Pretending to Die

When I crossed the finish line of the Whistler Half Marathon this past June 1st, I immediately did what I always do when I cross the finish line of any race.

I made a face like I was dying.

Hubby is a faster runner than me. He is always waiting for me at the finish line.

Once he said, “You know why the medical people always run over to you and ask you if you’re okay?”

“No” I said, “I don’t know.”

“It’s because you look like you’re going to die. Do you have to be so dramatic?”

To drive his point home, he decided to capture it on camera. A few seconds after I crossed the finish line in Whistler he snapped this picture of me.

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Oh. Dear. Me.

He was right (and you can just tell how funny he thinks it is).

Normally, my exaggerated facial expression don’t last very long. A mere 10 seconds later, he snapped another photo. It might have been because I demanded he do a re-take.

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I get it. I totally get it now. You know, the race wasn’t even one of the toughest I’ve run. In fact, I’d run it as a ‘fun run’. Not for time, just for fun. So what was I trying to prove? You can see the girls around me who crossed at the same time as me aren’t ‘dying’.

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Anyways, I think I’ve got it figured out. I ‘die’ at the end of each race because I’m trying to prove a point. I’m attempting to let everyone know that I gave it my ALL out there on course. Of course I did – see how much I’m dying?!!

It’s amazing sometimes what we do completely unconsciously. Although I didn’t realize what I was doing, I believe it was merely a continuation of another problem I have.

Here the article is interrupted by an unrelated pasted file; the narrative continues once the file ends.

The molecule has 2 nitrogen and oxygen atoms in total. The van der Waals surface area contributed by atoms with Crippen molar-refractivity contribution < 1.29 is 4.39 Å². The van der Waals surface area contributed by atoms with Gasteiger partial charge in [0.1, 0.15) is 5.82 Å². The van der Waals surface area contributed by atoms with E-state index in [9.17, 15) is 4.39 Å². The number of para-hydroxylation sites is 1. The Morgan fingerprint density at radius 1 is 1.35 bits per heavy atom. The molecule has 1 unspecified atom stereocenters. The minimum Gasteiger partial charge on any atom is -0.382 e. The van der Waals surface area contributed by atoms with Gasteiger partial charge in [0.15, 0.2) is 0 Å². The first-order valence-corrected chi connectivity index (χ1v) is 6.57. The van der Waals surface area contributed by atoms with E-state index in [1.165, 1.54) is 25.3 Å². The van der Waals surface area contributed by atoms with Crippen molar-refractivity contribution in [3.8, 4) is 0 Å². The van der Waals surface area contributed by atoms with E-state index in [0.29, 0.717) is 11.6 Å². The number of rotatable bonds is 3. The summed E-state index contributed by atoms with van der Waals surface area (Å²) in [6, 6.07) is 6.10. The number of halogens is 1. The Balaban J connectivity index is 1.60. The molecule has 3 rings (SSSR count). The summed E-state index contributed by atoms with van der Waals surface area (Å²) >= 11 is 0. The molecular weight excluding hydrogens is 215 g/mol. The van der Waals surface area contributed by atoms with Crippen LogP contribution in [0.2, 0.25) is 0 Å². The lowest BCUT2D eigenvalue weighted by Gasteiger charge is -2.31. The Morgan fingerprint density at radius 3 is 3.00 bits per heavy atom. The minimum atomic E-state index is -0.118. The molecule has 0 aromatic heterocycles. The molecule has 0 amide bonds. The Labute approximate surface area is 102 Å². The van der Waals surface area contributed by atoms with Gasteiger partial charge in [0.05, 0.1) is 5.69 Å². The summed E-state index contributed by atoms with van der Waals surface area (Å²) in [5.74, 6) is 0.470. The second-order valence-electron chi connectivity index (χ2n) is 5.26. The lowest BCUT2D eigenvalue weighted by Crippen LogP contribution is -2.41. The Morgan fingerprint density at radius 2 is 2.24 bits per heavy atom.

That would be the need to run a personal best each time I race. If I don’t think that will happen, I attempt to hide the fact I’m racing so as to not let anyone see my terrible time.

Cut. It. Out.

As a coach myself, I am constantly encouraging clients to be proud of their race results no matter what time they cross with. After all, it is not just about the finishing time. It’s about the entire experience of running, training, pushing and racing. We cannot PB every single time. Not even the elites do that.

I’d come to Whistler to run a fun and non-competitive race and cheer on my dad. This was his first half marathon ever and I was so excited for him to race!

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And I did enjoy the experience, I truly did. I loved the gorgeous scenery – it was the most scenic race I’ve ever run. Half of it was on paved trails. Yes, it was hilly (make that extremely hilly) but it was a blast. I felt good. I even thought my second half was faster than my first half (it wasn’t).

So why the face at the end? Habit, I guess.

But you can bet that when I cross my next finish line there will be no drama, no faces, no dying.

Let’s see if I can finish each race here on forward with a smile on face, regardless of whether I’m achieving a new PB or simply adding another race to my list of accomplishments.

I’m planning on running a sub-3:21 marathon on October 13th. I truly believe I can do it. But I promise you that regardless of the time the clock says when I cross, I will be smiling.

101 days to race day 🙂

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